Our last and final program will assist you in Investing for Financial Independence. The instructor from BetterInvesting Puget Sound Chapter will walk you through step by step to a great and maybe even early retirement. This program will takes place on Saturday, April 29, 2017, from 2-4 pm, on Level 4, Room 2.

 Check out our posts on Money Smart Week in the past three years as well as a few recent posts by our Seattle Public Library librarian about retirement and investment.

Stay tuned for guest posts from our partners this year as Money Smart Week approaches.

~ posted by Huong

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Gene Luen Yang: National Storyteller

If we were to conjure a favorite high school teacher, one who’s smart, funny, innovative, caring, honest, and ever so talented, Gene Luen Yang would fit to a T. So personable a speaker, he can reach you through his website videos. Most writers share their deepest thoughts and ideas through their books, but to also be able to speak eloquently and touch audiences of children, teens or adults, well, Gene is in a rock star category all his own. As an award-winning cartoonist, author, and the Library of Congress’ fifth National Ambassador for Young People’s Literature, he is proudly a teacher first. His inspiration as a writer is firmly rooted in his 17 year teaching experience as a high school computer science teacher. About that, he declares, “…honestly, I miss it. I miss my students, and my co-workers. I miss having to put on pants to go to work.” A very funny guy to boot.

He burst onto the literary scene when American Born Chinese was the first graphic novel ever to be nominated for a National Book Award and first one to win the Michael L. Printz YA Award. He addresses cultural identity and faith, in a most disarming way. Another graphic novel in 2 volumes, Boxers and Saints, was equally stunning as historical fiction and honored with a National Book Award nomination and 2013 LA Times Book Prize. Teens and adults both are big fans.

Children and teens certainly know the comics but may not know of Yang’s huge part in them. He is associated with the very popular series Avatar—the Last Airbender, as well as the writer of some titles in DC Comics’ most famous superhero series, Superman:  Superman Vol. 1:  Before Truth, Superman Vol 2:  Return to Glory, and still to come in 2017 New Superman 1:  Rebirth. Currently, he is working on a book series called Secret Coders, which makes coding simple and fun by following the adventures of three friends in an elementary school full of secrets and mysteries to be solved by using one’s head. He also has written especially for teens: The Shadow Hero, Level Up, The Eternal Smile, Animal Crackers, Prime Baby, and more.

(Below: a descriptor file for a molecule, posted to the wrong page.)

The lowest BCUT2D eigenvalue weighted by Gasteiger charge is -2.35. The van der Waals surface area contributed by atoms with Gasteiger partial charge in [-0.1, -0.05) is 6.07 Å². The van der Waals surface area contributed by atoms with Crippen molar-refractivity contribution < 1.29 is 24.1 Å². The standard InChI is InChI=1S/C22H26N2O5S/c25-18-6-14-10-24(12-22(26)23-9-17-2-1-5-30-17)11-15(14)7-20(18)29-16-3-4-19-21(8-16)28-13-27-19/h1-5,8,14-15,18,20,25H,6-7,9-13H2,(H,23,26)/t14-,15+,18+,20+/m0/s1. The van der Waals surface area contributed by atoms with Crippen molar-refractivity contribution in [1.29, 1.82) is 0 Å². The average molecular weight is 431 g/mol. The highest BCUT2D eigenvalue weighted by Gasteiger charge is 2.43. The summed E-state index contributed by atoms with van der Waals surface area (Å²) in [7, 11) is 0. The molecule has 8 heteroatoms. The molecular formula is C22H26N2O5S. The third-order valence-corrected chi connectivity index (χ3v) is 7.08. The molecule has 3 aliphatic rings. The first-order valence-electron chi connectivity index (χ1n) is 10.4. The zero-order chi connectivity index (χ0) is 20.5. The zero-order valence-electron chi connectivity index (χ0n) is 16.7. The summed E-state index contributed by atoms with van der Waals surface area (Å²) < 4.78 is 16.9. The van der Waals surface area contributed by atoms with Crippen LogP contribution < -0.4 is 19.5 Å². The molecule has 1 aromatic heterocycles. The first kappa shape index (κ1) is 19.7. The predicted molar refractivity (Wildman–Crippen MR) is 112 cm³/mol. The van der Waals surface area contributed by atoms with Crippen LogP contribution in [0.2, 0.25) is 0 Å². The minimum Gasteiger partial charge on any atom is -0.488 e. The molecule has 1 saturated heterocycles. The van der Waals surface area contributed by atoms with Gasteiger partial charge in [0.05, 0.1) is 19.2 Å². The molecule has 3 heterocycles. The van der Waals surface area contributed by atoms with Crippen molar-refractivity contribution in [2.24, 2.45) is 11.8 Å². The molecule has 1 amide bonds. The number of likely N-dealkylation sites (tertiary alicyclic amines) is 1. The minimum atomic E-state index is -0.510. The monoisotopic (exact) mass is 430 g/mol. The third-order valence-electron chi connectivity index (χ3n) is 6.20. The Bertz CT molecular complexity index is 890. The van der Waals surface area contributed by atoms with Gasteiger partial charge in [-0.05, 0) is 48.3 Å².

When he accepted the role of National Ambassador for Young People’s Literature, he concluded his talk by saying, “Let me … encourage you to read without walls. Find a book with someone on the cover who doesn’t look like you or live like you. Find a book about a topic that you don’t know much about. Find a book that’s in a format you’ve never tried before: a graphic novel, a words-only novel, or a novel in verse. Read without walls and see what happens.” Since then, he has a blog devoted to the concept, with lots of incentives and challenges for all ages, so start here to join the throng: READING WITHOUT WALLS.

~ posted by Diane C.

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Spring into Pacific Northwest Food

Never have I ever been so excited for spring! Each sliver of sun has me beaming as blooms burst forth from their winter burrows. And with spring sprung, all I can think about is our delicious PNW food.

Image courtesy of Gemma Billings via Flickr

Now, let’s be clear: I don’t actually enjoy cooking… My husband is the chef in our house. I do the dishes, so it’s perfect. But I just can’t stop drooling over our abundant CSAs and citywide farmers markets, our butcher shops and charcuterie masters, and all of the upcoming amazing food events. Most recently, I’ve been tempted to eat out even more at women-owned, POC-owned, and immigrant-supporting restaurants. Every time I turn around, there’s a delectable new way to taste the beauty of our region. Continue reading

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Nonfiction to read alongside The Turner House

In 2017 Seattle Reads The Turner House, a novel about a large African-American family set in Detroit. We hope you’ve read it, or are planning to. Perhaps it has left you wanting to know more about the Great Migration of African-Americans from the South to the North; or about the city of Detroit; about the economic crisis and eviction; or wanting to read more about families. We’ve got you covered with twelve suggestions of nonfiction to read next. Read more below or check out the list of titles in our catalog. Author Angela Flournoy will be in Seattle for a series of events May 8-11; find the full schedule here.

The Making of Black Detroit in the Age of Henry Ford by Beth Tompkins Bates
Black Detroiters, newly arrived from the South, hoped to gain greater economic security, but Ford’s anti-union plan blocked workers’ access to the American Dream. A groundbreaking historical account. Continue reading